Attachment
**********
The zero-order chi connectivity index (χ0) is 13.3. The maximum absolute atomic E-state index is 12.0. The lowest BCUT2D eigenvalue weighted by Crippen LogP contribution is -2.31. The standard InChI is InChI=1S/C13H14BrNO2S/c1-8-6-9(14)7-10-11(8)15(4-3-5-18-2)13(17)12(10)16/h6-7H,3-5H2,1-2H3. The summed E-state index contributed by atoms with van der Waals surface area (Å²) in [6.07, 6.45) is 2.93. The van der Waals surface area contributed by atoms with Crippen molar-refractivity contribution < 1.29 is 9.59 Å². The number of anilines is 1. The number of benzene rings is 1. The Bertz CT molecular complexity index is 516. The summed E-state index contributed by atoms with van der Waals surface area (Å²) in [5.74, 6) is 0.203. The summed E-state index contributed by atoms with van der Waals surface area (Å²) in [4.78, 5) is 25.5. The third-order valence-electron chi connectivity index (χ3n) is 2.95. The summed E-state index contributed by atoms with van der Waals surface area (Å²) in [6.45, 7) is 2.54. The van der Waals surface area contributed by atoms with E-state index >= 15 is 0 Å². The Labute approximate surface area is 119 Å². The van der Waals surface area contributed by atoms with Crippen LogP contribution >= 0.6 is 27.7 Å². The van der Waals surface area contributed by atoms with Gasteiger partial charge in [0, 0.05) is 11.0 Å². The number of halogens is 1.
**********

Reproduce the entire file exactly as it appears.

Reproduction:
The zero-order chi connectivity index (χ0) is 13.3. The maximum absolute atomic E-state index is 12.0. The lowest BCUT2D eigenvalue weighted by Crippen LogP contribution is -2.31. The standard InChI is InChI=1S/C13H14BrNO2S/c1-8-6-9(14)7-10-11(8)15(4-3-5-18-2)13(17)12(10)16/h6-7H,3-5H2,1-2H3. The summed E-state index contributed by atoms with van der Waals surface area (Å²) in [6.07, 6.45) is 2.93. The van der Waals surface area contributed by atoms with Crippen molar-refractivity contribution < 1.29 is 9.59 Å². The number of anilines is 1. The number of benzene rings is 1. The Bertz CT molecular complexity index is 516. The summed E-state index contributed by atoms with van der Waals surface area (Å²) in [5.74, 6) is 0.203. The summed E-state index contributed by atoms with van der Waals surface area (Å²) in [4.78, 5) is 25.5. The third-order valence-electron chi connectivity index (χ3n) is 2.95. The summed E-state index contributed by atoms with van der Waals surface area (Å²) in [6.45, 7) is 2.54. The van der Waals surface area contributed by atoms with E-state index >= 15 is 0 Å². The Labute approximate surface area is 119 Å². The van der Waals surface area contributed by atoms with Crippen LogP contribution >= 0.6 is 27.7 Å². The van der Waals surface area contributed by atoms with Gasteiger partial charge in [0, 0.05) is 11.0 Å². The number of halogens is 1.